Machine Gun Kelly – Mainstream Sellout

A brash but ultimately shallow return...

Over the last few months, Machine Gun Kelly has become an incredibly divisive figure within the rock community – the mere uttering of his name will spark discussion, whether that discussion centres around his personal life, musical endeavours, or choice of footwear. One thing that can’t be denied, however, is the impact that he has had on the pop-punk scene’s mainstream visibility. With its soaring riffs and rousing choruses, 2020’s ‘Ticket To My Downfall’ marked the start of an entirely fresh era of Travis Barker-tinged pop-punk – for better or worse. Kelly’s latest release, ‘Mainstream Sellout’, is very much a middle-finger to those believing the latter. However, this desire to bite back at those pushing him out of the scene has inadvertently dampened his spark – too distracted by the haters, this release forgets to give the fans more of what they love.

Kelly wastes no time addressing the elephant in the room – opening track ‘born with horns’ is marked by calls of “alienate me!”. However, this alienation seems to have make its mark on Kelly, the theme reappearing throughout the album. As title-track ‘mainstream sellout’ proclaims: “I heard the feedback – I’m a poser.” This awareness of his public perception seems to dominate the album, even in the tracks that don’t outright address it.

As a result, the overall mood is far less authentic. There is a resistance of vulnerability where ‘Ticket To My Downfall’ wholeheartedly embraced it; ‘god save me’ feels like a messy patchwork of sensations, hinting at themes of loss, mental health and drug abuse, but never allowing anything the time to be fully explored. This consciousness of public perception is further highlighted by the line “now smile for the camera” – with the knowledge that this release will be placed firmly under the magnifying glass, being entirely raw was never going to be possible.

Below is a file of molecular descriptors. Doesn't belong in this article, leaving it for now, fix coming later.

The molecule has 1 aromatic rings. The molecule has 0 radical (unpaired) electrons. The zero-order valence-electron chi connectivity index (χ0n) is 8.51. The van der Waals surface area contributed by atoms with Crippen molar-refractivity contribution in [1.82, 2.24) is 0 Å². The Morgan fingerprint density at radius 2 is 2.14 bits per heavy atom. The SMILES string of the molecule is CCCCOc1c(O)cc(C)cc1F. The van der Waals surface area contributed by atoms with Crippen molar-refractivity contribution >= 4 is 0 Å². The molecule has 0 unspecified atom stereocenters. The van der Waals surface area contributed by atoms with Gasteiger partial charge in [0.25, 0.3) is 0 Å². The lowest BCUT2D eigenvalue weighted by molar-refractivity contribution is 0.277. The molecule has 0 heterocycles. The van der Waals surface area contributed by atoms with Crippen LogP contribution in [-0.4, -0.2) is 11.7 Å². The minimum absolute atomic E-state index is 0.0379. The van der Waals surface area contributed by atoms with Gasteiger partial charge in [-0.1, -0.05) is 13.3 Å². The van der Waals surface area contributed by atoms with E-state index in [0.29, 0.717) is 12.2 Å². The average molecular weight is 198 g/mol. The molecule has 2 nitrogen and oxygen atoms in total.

The emotional depths pale in comparison to tracks like the deeply confessional acoustic ‘play this when i’m gone’. Certain tracks feel incredibly surface level – a blatant example being Lil Wayne feature ‘drug dealer’. This bouncy track happily lusts after the mystical “drug dealer girl”, which almost spits in the face of Kelly’s previous reflections on drug usage, romanticising the idea of drug-fuelled relations entirely. Needless to say, the track is also no-way-near as charming as ‘emo girl’, yet the similar approach of ‘*insert aesthetic/occupation* girl’ does feel a bit hollow.

The moments where Kelly is not restraining himself are undoubtedly the album’s standouts. ‘sid & nancy’ is infused with that classic MGK pop-punk feel, while ‘twin flame’ feels like this album’s answer to ‘banyan tree’, an acoustic confessional with a scattering of intimate voicemails that is blissfully honest.

Kelly’s ability to churn out infectious bangers is also still present in select tracks. ‘emo girl’ is a bucketload of charm; serving as a playful twist on the classic, doe-eyed poppy love song, the lyrics are so ridiculously self-aware that you can’t help but love it. Bring Me The Horizon feature ‘maybe’ is also a total delight, with Linkin Park-y guitars and a slick, irresistible flow. ‘fake love’ and ‘5150’ could have fit perfectly on Kelly’s previous release, filled with a vibrancy that leaves you desperate for more.

In a way, the fresh coat of reflective paint on Kelly’s guitar feels symbolic. Rather than the playful, boisterous, chaotic energy of electric pink, we’ve moved into an era of hyper-awareness of the public eye. ‘mainstream sellout’ is a mirror of what people expect to hear from Machine Gun Kelly, rather than the unexpected brilliance captured on ‘Ticket To My Downfall’. It’s a shame that Kelly couldn’t release a follow-up equally as fresh and fluid to really prove he truly isn’t a “poser”, as actions always speak louder than words.


Words: Emily Swingle

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